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squadron under Sir Charles Knowles. They had a naval force under Admiral Regio at Havana. Each side was at once anxious to cover its own trade, and to intercept that of the other. Capture was rendered particularly desirable to the British by the fact that the Spanish homeward-bound convoy would be laden with the bullion sent from the American mines. In the course of the movement of each to protect its trade, the two squadrons met on the 1st of October 1748 in the Bahama Channel. The action was indecisive when compared with the successes of British fleets in later days, but the advantage lay with Sir Charles Knowles. He was prevented from following it up by the speedy receipt of the news that peace had been made in Europe by the powers, who were all in various degrees exhausted. That it was arranged on the terms of a mutual restoration of conquests shows that none of the combatants could claim to have established a final superiority. The conquests of the French in the Bay of Bengal, and their military successes in Flanders, enabled them to treat on equal terms, and nothing had been taken from Spain.

The war was remarkable for the prominence of privateering on both sides. It was carried on by the Spaniards in the West Indies with great success, and actively at home. The French were no less active in all seas. Mahé de la Bourdonnais's attack on Madras partook largely of the nature of a privateering venture. The British retaliated with vigour. The total number of captures by French and Spanish corsairs was in all probability larger than the list of British—partly for the reason given by Voltaire, namely, that more British merchants were taken because there were many more British merchant ships to take, but partly also because the British government had not yet begun to enforce the use of convoy so strictly as it did in later times.

See Beatson's Naval and Military Memoirs (London, 1804); La Marine militaire de la France sous le règne de Louis XV, by G. Lacour-Gayet (Paris, 1902); The Royal Navy, by Sir W. L. Clowes and others (London, 1891, &c.).  (D. H.)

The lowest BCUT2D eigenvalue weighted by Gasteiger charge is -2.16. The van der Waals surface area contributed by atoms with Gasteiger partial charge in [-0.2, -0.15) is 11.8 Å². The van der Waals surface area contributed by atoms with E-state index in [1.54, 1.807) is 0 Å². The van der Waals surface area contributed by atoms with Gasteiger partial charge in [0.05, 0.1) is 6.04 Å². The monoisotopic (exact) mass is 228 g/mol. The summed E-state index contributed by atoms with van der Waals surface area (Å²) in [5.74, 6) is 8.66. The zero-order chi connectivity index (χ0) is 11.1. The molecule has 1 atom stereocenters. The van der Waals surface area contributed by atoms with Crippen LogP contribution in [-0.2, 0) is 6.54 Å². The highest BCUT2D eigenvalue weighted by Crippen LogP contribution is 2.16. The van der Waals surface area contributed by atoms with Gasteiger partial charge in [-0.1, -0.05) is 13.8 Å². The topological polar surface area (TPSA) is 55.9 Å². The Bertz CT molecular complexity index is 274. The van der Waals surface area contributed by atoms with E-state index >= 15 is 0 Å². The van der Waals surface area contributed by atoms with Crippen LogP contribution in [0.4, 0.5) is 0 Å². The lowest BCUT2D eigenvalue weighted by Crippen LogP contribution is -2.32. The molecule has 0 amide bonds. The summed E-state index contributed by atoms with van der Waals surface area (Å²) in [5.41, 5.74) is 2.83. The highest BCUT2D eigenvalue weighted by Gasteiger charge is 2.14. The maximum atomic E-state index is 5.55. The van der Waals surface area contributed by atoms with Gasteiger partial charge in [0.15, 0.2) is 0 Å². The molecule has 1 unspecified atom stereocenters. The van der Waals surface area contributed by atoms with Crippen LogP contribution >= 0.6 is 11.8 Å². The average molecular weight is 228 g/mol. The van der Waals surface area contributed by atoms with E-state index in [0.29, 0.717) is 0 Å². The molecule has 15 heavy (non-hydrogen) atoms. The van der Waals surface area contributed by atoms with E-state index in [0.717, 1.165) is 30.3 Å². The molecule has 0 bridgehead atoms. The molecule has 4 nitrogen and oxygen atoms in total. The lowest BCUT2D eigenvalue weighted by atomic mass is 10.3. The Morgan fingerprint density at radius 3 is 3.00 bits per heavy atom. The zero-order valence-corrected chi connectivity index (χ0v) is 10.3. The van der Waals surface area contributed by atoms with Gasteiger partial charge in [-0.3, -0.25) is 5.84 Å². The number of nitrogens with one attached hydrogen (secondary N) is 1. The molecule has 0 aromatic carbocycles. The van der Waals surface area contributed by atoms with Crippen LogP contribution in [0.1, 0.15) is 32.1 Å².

AUTHENTIC (from Gr. αὐθέντης, one who does a thing himself), genuine, as opposed to counterfeit, true or original. In music it is one of the terms used for the ecclesiastical modes. The title of Authentics was also used for Justinian's Novells.

AUTOCEPHALOUS (from Gr. αὐτός, self, and κεφαλή head), of independent headship, a term used of certain ecclesiastical functionaries and organizations.

AUTOCHTHONES (Gr. αὐτός, and χθών, earth, i.e. people sprung from earth itself; Lat. terrigenae; see also under Aborigines), the original inhabitants of a country as opposed to settlers, and those of their descendants who kept themselves free from an admixture of foreign peoples. The practice in ancient Greece of describing legendary heroes and men of ancient lineage as “earthborn” greatly strengthened the doctrine of autochthony; for instance, the Athenians wore golden grasshoppers in their hair in token that they were born from the soil and had always lived in Attica (Thucydides i. 6; Plato, Menexenus, 245). In Thebes, the race of Sparti were believed to have sprung from a field sown with dragons' teeth. The Phrygian Corybantes had been forced out of the hill-side like trees by Rhea, the great mother, and hence were called δενδροφυεῖς. It is clear from Aeschylus (Prometheus, 447) that primitive men were supposed to have at first lived like animals in caves and woods, till by the help of the gods and heroes they were raised to a stage of civilization.

AUTOCLAVE, a strong closed vessel of metal in which liquids can be heated above their boiling points under pressure. Etymologically the word indicates a self-closing vessel (αὐτός, self, and clavis, key, or clavus, nail), in which the tightness of the joints is maintained by the internal pressure, but this characteristic is frequently wanting in the actual apparatus to which the name is applied. The prototype of the autoclave was the digester of Denis Papin, invented in 1681, which is still used in cooking, but the appliance finds a much wider range of employment in chemical industry, where it is utilized in various forms in the manufacture of candles, coal-tar colours, &c. Frequently an agitator, passing through a stuffing-box, is fitted so that the contents may be stirred, and renewable linings are provided in cases where the substances under treatment exert a corrosive action on metal.